The Russian economy grew by 7.3% last year, beating even the most optimistic official forecasts.
Will oil prices fall in 2004?
Sustained high prices for oil, Russia's main export earner, have given the economy a lift.
The figure is one of the strongest performances in five years of recovery from Russia's 1998 economic crisis.
The rapid end to that crisis has been one of the main factors underpinning the popularity of President Vladimir Putin, who came to power in 1999.
The Russian Government is still assuming that growth will slow down in 2004, however.
It is working on an assumed oil export price of $25 per barrel, at least $5 below where it has been throughout 2003.
Surging oil output has driven growth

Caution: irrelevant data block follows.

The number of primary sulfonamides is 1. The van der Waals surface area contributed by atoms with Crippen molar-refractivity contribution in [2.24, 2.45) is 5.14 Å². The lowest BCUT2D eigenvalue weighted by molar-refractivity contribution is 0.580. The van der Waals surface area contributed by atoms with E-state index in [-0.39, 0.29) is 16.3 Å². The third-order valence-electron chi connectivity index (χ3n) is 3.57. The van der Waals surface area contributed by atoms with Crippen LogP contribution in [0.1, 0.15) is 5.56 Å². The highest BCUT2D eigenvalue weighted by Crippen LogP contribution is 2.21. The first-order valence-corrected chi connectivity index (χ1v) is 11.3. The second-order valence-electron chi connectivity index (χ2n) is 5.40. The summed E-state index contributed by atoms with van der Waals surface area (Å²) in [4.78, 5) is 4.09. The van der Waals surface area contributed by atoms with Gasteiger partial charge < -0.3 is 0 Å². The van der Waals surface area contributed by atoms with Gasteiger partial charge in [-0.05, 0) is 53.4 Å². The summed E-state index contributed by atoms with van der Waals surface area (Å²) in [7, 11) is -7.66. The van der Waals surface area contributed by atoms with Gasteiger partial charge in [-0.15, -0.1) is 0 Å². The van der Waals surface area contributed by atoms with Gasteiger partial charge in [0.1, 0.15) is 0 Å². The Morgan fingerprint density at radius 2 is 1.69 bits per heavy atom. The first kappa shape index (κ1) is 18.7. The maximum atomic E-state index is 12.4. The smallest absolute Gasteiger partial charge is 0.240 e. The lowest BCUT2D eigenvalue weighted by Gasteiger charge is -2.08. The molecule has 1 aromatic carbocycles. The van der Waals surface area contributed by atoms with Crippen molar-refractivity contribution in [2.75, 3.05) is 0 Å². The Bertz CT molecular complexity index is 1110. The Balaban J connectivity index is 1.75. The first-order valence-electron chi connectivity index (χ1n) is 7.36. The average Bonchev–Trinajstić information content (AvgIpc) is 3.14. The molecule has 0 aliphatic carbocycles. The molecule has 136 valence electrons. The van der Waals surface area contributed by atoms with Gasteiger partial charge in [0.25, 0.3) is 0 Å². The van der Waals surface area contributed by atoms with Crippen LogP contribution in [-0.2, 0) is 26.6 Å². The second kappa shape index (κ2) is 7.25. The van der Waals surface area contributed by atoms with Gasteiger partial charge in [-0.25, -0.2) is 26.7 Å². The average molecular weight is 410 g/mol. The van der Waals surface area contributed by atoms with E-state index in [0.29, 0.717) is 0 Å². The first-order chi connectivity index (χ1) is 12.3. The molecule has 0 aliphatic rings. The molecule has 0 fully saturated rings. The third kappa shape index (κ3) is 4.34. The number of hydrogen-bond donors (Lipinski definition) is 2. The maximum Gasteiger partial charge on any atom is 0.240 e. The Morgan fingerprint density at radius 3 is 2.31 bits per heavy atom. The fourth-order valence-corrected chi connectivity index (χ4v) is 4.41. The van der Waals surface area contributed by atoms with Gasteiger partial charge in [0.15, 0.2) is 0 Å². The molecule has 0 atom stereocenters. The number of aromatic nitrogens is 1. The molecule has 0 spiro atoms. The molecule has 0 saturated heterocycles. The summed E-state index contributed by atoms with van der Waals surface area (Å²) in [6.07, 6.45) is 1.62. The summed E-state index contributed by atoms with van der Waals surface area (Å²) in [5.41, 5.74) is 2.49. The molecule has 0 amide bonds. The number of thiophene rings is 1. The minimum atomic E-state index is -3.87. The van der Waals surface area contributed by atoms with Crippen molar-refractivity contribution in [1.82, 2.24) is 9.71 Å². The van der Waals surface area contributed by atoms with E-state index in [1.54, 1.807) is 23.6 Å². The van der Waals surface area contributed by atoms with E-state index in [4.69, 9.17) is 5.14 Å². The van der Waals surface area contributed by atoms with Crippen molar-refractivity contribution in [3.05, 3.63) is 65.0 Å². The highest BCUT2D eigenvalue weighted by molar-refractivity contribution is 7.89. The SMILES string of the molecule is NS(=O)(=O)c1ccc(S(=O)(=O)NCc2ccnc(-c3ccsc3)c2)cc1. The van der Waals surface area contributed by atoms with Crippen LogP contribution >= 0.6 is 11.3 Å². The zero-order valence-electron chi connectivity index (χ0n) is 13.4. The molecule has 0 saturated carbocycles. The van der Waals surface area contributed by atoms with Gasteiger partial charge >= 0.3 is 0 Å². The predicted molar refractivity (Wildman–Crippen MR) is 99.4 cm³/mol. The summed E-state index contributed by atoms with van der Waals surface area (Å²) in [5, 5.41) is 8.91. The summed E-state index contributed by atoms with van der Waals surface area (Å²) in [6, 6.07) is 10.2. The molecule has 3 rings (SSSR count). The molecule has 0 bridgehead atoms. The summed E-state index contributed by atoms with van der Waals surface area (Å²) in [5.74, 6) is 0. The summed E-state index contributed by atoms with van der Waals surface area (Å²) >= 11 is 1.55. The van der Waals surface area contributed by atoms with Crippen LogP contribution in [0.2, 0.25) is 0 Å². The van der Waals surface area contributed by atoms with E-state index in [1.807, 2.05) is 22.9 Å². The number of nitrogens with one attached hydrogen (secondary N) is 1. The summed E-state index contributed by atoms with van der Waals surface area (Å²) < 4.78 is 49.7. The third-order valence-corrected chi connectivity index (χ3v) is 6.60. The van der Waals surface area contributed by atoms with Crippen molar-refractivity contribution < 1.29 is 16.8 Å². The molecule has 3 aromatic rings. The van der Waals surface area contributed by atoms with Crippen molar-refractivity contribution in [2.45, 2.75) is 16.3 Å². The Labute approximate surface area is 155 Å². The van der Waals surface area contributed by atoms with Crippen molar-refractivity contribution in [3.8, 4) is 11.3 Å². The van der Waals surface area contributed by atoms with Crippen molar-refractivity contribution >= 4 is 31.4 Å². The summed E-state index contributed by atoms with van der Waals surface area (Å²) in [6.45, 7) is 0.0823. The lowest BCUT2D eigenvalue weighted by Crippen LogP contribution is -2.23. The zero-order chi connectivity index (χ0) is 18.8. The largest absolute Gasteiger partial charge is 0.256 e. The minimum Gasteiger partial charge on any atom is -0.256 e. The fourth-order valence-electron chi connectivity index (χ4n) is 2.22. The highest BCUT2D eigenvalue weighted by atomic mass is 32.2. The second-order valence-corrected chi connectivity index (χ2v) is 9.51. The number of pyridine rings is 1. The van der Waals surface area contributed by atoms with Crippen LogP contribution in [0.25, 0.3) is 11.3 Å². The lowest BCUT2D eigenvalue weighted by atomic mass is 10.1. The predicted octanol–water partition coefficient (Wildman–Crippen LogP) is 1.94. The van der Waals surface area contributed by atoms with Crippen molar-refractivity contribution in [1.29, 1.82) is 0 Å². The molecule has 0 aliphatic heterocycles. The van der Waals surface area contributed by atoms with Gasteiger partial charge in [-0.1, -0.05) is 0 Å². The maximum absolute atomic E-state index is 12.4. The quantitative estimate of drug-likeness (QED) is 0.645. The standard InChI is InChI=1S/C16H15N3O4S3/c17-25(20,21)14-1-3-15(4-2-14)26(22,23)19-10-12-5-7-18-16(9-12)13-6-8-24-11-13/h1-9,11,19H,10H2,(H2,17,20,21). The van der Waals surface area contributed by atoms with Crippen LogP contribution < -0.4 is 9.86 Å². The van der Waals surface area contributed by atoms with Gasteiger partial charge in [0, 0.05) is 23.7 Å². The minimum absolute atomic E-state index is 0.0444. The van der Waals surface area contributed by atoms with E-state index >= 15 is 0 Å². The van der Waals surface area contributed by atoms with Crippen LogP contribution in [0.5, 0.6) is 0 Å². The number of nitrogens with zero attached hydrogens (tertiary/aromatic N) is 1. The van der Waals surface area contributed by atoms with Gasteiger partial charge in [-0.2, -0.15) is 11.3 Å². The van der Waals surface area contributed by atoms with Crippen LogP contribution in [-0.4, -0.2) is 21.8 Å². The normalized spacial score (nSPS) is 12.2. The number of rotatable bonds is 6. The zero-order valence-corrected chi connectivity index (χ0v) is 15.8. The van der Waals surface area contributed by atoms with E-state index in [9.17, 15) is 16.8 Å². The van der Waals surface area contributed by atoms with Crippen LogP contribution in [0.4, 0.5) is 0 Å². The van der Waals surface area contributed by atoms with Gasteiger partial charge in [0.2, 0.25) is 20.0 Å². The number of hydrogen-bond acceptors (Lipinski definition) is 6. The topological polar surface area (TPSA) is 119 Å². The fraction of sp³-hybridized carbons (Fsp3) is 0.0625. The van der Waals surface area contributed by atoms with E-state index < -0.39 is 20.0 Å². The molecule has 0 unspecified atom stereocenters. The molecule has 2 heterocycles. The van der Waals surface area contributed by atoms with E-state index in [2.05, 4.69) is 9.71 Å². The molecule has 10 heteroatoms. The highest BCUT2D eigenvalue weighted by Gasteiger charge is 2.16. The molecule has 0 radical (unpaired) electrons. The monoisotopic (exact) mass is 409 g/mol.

As a result, the official forecast for this year's gross domestic product growth is 5.5%.
This may prove overly pessimistic, however, especially since post-1998 reforms are said to have made the economy generally more flexible and efficient.
The government says it has begun to deal with red tape, in particular by lowering and simplifying the highly complex tax system.
It has also chased out many of the "oligarchs", powerful businessmen who parcelled out most of the country's key assets during the 1990s.
Ups and downs
Many analysts query, however, whether Russia's fundamental economic prospects have in fact improved under Mr Putin.
Reforms have not been up to expectations, critics say, and in general the state has been too keen to interfere in the affairs of the private sector.
Without thorough market reform and the consequent development of a broad commercial base, the Russian economy will remain vulnerable to swings in the global oil price.
Nonetheless, investors are starting to put their money in in greater volumes, especially into the stock market, which has more than doubled in value since the beginning of 2003.